Bloom’s Taxonomy: Asking Bigger Questions

I often talk about how I’ve had to retrain myself, moving from teaching in a classroom to homeschooling. So much of what I learned in education classes just isn’t applicable to child-led learning. However, there are some key education concepts that are so simple and insightful, that they’ve been invaluable in shaping our homeschooling process.

One such concept is Bloom’s Taxonomy.

Bloom categorized cognition into six different categories, ranging from rote memorization of facts, to making ethical judgments supported by evidence. Moving through the different types of thinking, learners solidify their knowledge, gain new insights about their research, and create works of their own.

Using Bloom’s

Older kids can be taught the concept of Bloom’s Taxonomy directly. At the elementary age, however, I use Bloom’s informally to model higher-level thinking. The idea is that by asking different types of questions, and prompting deeper conversations, we can make higher-level thinking a habit of mind.

For example, my son recently studied Ancient Egypt in his co-op. One topic that really interested him was the Rosetta Stone (the relic that proved the key to cracking the hieroglyphic code). So he went on a deep dive of information gathering– reading biographies, watching videos, researching online.

It turns out that the Egyptians were using the Rosetta Stone as ordinary building material, when French colonialists discovered and claimed it. The stone was then lost by the French to the British in war. The story of the handover from the French to the English is fascinating– the stuff of classic heist movies.

In his reading, my son came across an illustration of a French aristocrat’s library — which contained a sizable horde of Egyptian artifacts. As we looked at the illustration, my son asked: “How did he get all of those things?” I answered with another, slightly different, question. “SHOULD he have all of those things?” Just a little nudge from Bloom to a different category of thinking — from understanding to evaluation. And from this, my son’s deeper question was born:

Who is the rightful owner of the Rosetta Stone?

He excitedly brought this question to his discussion group on zoom, and the group dove in immediately. Just that one question sparked an impassioned discussion, in which the kids supported their beliefs with analogies about playground ethics, historical facts, and other general ideas about the morality of ownership.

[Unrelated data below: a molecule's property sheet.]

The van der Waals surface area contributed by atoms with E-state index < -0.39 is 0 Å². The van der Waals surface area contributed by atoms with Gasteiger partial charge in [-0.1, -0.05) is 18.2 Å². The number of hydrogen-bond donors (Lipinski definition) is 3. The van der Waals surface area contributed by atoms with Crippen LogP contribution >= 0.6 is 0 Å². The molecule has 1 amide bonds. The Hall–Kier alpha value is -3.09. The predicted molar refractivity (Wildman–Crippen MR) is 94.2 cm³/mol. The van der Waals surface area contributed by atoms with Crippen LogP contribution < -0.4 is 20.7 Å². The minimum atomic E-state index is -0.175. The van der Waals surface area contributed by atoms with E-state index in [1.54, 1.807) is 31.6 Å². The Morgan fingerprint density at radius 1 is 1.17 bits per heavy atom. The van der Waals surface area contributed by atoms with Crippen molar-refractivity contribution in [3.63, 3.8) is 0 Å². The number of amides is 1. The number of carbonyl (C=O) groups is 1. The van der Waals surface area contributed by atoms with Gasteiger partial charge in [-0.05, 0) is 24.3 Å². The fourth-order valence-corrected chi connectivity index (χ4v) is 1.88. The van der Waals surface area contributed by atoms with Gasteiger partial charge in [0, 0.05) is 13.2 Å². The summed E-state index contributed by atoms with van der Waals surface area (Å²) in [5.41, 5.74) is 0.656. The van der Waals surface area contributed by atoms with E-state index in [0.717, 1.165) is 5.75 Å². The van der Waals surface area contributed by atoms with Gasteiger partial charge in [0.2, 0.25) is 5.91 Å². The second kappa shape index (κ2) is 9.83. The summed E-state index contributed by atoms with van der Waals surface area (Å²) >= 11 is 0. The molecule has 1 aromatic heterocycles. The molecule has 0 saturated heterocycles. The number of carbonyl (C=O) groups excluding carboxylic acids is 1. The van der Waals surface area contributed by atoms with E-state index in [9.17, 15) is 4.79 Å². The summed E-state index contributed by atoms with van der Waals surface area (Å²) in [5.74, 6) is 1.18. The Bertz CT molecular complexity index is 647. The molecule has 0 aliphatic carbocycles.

Kids crave this kind of conversation. They’re constantly trying to make sense of the world around them, and these discussions help them solidify their value systems. Deeper questions push children’s thinking; help frame the significance of what they’re learning in broader terms; and teach kids that it’s ok to disagree, as long as they have arguments, ideas, and facts to support their opinion. But most importantly, it shows children that their opinions matter.

Below is a full description of Bloom’s Taxonomy, and the types of questions that are relevant at each level. You don’t need to do a formal writeup of questions for Blooms to be useful. Just keep it in the back of your mind, and use it to help push a conversation a bit further.

Bloom’s Taxonomy


  • Learners at this level can retain and recognize basic facts, without necessarily understanding them. 
  • Sample Question Verbs:  List, Define, Identify
  • Example: “Identify the Egyptian hieroglyph for the Nile.”


  • Children who understand what they’ve learned can explain it in their own words. It makes sense to them.
  • Sample Question Verbs: Explain, Summarize, Paraphrase
  • Example: Summarize the Ancient Egyptian creation myth.


  • Working at the application level, children use what they’ve learned; they can draw new conclusions, and apply their understanding to new situations.
  • Sample Question Verbs: Solve, Sketch, Paint
  • Example:  Draw a picture or diagram of your favorite Egyptian architectural site.


  • Analysis is the process of breaking information down, making connections, drawing inferences, and noting general patterns. 
  • Sample Question Verbs: Compare, Categorize, Infer, Differentiate
  • Example:  Knowing what you have learned about Ancient Egypt, infer how the geography of Egypt may have influenced the development of Egyptian mythology.


  • Also known as creation, this involves coming up with new ideas, or producing something original.
  • Sample Question Verbs:  Produce, Create, Invent, Hypothesize
  • Example:  Write a play, retelling an Egyptian myth in the context of modern American society.


  • This is the process of making judgments, and forming and supporting opinions.
  • Sample Question Verbs: Judge, Criticize, Consider, Support
  • Example: Should archaeologists be allowed to open the tombs of Egyptian pharaohs, even though they know it violates the beliefs of the ancient Egyptian people?